which it grows and transforms them into many things, including the soluble disaccharide — also known as sucrose — as well as fructose and glucose. Other products include lignin, cellulose and hemicellulose, all necessary for the plant’s growth. Between 3540% of the sugar produced is consumed by the plant itself as a source of energy for cell expansion, division, nutrient uptake and maintenance during plant development.1 The concentration of sugar in the cane, the yield of sugarcane by surface cultivated and the yield of sugar per mass of cane cultivated will be explored in detail in a future article. For now we move our attention to the sugar mill, where the cane is crushed and pressed in order to extract its juice and the sugars that are dissolved in it. It is here at the mill where we can encounter a variety of aerobic, microaerophilic and anaerobic bacteria. Most all of these bacteria have negative effects on the fermentation process, the worst ones being Leuconostoc mesenteroides and Leuconostoc paramesenteroides. L. Mesenteroides is a very dangerous threat because it polymerizes sucrose molecules into dextran, a form of sugar which is un-fermentable, meaning that the actual alcohol yield from fermentation will be much lower than the practical yields observed in the absence of this bacteria. Another cause for reduced yields is caramelization of sugars due to the heat applied to boil the freshly-pressed cane juice. The boiling of the juice is a necessary part of the process of producing sugar, since it removes the excess water from the solution until there is not enough remaining liquid to keep all the sugar dissolved and thus the sugar is able to be removed in the form of crystals. When buying concentrated cane juice, High Test (HT) molasses or other forms of cane syrups, suppliers are likely to quote only “sugars” or “total sugars,” as opposed to only the fermentable sugars, which distillers are interested in. Thus, it becomes the distiller’s responsibility to quantify fermentable and nonfermentable sugars, in order to determine fermentation efficiencies and to have better quality and cost control.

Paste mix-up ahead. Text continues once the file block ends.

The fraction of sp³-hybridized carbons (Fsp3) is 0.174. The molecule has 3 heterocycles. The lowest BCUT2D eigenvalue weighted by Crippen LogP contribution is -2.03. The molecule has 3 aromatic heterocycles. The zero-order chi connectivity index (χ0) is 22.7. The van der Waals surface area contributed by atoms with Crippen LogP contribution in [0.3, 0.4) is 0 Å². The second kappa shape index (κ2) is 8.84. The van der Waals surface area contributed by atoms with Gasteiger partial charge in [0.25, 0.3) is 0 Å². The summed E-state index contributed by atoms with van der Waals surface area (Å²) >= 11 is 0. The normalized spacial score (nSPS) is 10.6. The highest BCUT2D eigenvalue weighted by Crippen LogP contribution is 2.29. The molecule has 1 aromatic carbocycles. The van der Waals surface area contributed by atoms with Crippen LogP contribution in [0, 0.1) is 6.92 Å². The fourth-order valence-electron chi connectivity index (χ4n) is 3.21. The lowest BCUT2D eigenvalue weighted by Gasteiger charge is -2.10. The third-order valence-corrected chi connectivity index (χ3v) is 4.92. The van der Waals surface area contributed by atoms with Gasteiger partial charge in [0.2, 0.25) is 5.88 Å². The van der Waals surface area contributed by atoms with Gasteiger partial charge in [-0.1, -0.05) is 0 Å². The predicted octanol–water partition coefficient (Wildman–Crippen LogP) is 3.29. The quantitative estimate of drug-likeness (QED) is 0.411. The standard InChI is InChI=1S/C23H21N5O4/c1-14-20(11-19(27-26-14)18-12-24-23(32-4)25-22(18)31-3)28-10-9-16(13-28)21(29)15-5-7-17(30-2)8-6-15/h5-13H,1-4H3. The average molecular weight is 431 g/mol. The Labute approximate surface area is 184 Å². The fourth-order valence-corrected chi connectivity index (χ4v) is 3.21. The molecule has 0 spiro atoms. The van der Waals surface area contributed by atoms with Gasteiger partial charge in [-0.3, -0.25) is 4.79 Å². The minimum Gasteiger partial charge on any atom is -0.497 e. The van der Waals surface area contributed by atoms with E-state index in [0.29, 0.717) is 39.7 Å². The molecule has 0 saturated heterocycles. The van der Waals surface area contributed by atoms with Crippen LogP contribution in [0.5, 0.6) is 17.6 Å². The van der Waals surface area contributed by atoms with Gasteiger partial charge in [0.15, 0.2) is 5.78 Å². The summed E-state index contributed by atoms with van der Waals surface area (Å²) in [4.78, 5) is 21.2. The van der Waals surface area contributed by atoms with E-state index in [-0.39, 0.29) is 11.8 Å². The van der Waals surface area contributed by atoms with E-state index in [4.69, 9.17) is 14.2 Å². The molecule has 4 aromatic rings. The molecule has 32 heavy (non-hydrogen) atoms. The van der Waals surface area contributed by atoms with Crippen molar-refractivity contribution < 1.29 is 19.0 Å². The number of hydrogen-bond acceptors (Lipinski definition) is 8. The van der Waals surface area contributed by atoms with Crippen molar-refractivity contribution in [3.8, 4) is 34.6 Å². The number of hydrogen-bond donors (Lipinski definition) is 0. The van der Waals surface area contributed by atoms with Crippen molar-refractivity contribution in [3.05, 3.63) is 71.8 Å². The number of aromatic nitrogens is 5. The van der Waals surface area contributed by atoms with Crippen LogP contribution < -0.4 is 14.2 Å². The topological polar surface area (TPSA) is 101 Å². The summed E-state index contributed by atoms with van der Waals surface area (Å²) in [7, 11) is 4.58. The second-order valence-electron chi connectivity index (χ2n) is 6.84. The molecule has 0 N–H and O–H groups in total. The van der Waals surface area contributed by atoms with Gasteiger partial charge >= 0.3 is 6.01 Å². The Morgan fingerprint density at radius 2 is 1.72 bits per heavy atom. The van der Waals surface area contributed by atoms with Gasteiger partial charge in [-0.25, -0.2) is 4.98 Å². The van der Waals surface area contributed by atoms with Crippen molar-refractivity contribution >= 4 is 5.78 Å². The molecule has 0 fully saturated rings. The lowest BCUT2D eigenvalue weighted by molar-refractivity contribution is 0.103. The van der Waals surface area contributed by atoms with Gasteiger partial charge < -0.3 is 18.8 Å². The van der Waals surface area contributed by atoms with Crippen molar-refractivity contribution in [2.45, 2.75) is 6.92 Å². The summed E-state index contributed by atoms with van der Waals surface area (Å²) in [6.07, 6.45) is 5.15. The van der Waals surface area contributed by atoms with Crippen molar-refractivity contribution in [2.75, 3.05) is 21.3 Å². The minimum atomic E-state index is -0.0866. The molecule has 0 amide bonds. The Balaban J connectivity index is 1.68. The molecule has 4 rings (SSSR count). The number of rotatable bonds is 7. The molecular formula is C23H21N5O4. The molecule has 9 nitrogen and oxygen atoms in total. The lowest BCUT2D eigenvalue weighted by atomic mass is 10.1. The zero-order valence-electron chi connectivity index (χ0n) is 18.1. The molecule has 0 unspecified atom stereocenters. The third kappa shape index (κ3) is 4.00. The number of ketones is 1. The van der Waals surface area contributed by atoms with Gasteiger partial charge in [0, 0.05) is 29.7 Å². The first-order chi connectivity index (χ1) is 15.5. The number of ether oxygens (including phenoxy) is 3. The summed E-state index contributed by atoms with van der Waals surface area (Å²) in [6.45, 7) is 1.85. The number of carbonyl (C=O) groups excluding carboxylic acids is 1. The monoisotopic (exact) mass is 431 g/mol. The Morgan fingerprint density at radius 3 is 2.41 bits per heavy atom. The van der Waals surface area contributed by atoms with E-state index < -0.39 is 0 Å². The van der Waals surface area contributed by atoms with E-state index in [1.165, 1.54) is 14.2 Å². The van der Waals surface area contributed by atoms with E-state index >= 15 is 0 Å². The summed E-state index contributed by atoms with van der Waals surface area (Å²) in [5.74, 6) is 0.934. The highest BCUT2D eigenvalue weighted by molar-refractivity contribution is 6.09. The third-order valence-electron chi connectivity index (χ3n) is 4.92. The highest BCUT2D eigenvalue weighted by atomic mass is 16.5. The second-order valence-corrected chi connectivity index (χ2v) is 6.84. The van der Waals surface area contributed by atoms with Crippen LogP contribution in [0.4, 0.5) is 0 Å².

HOW TO MEASURE SUGARS FROM SUGARCANE (NOT FROM BEET) The easiest method is to have the analysis conducted at the sugar mill, by trained personnel whose livelihood depends on their ability to carry out those tasks. Most craft DSPs, however, do not even register on the sales’ radar of the mills, thus Fermentation they are unlikely to have the leverage efficiency based on Stoichiometric Yield to request — and be provided with — those reports. 100% The next easiest alternative is to have a qualified lab do the tests, but this 94.6% involves shipping delays plus the cost of the tests themselves, making it an 94.0% 1 Hall, D.O., and Rao, K.K.(1999): Photosynthesis, Cambridge University Press WWW.ARTISANSPIRITMAG.COM
expensive and impractical solution in many cases. There are several methods available for the determination of sugars, each method requiring a different level of knowledge and varying degrees of laboratory equipment dexterity. Below is a brief listing of methods, those interested in learning more about them can easily search the internet for procedures and, in some cases, even instructional videos: >> Determination of Sucrose by polarimetry (Clerget Method): a. Invertase Method or b. Jackson and Gillis' Method IV >> Determination of Reducing Sugars: a. Lane and Eynon's Volumetric Method or b. Munson and Walker's Method or c. Berlin Institute Method >> Determination of Dextran: a. Wet Chemical Methods, such as the Haze Method, AOAC Method (Roberts Copper Method) and various enzymebased Methods and b. Proton Nuclear Magnetic Resonance (highly-specialized laboratory only!) The presence of dextran should always raise a red flag, especially because it can be a sign of an active contamination that will only get worse when the wash is prepared with the water (L. Mesenteroides will actively attack all sugars in the wash once the osmotic pressure is reduced by the addition of the wash water). If there is an active contamination, it can be addressed via the use of antibiotics or by pasteurizing the wash prior to the pitching of the yeast.
YIELDS OF LARGE DISTILLERIES Once you find the amount of fermentable sugars in your wash, you can then use the previously-discussed formulas to determine the maximum theoretical and maximum practical yields. Then measure the actual amount of alcohol you produced and see how far your results are (I will discuss distillation efficiencies in a separate article). The following table shows average values from large distilleries that produce sugarcane ethanol. These values represent yields that
Fermentation yield in tons of anhydrous ethanol (100%) per ton of fermentable sugar
Fermentation yield in liters of anhydrous ethanol (100%) per ton of fermentable sugar
Maximum theoretical value, not attainable in real life
Maximum practical yield
Average operating range for large distilleries
Below average yields at or below this point
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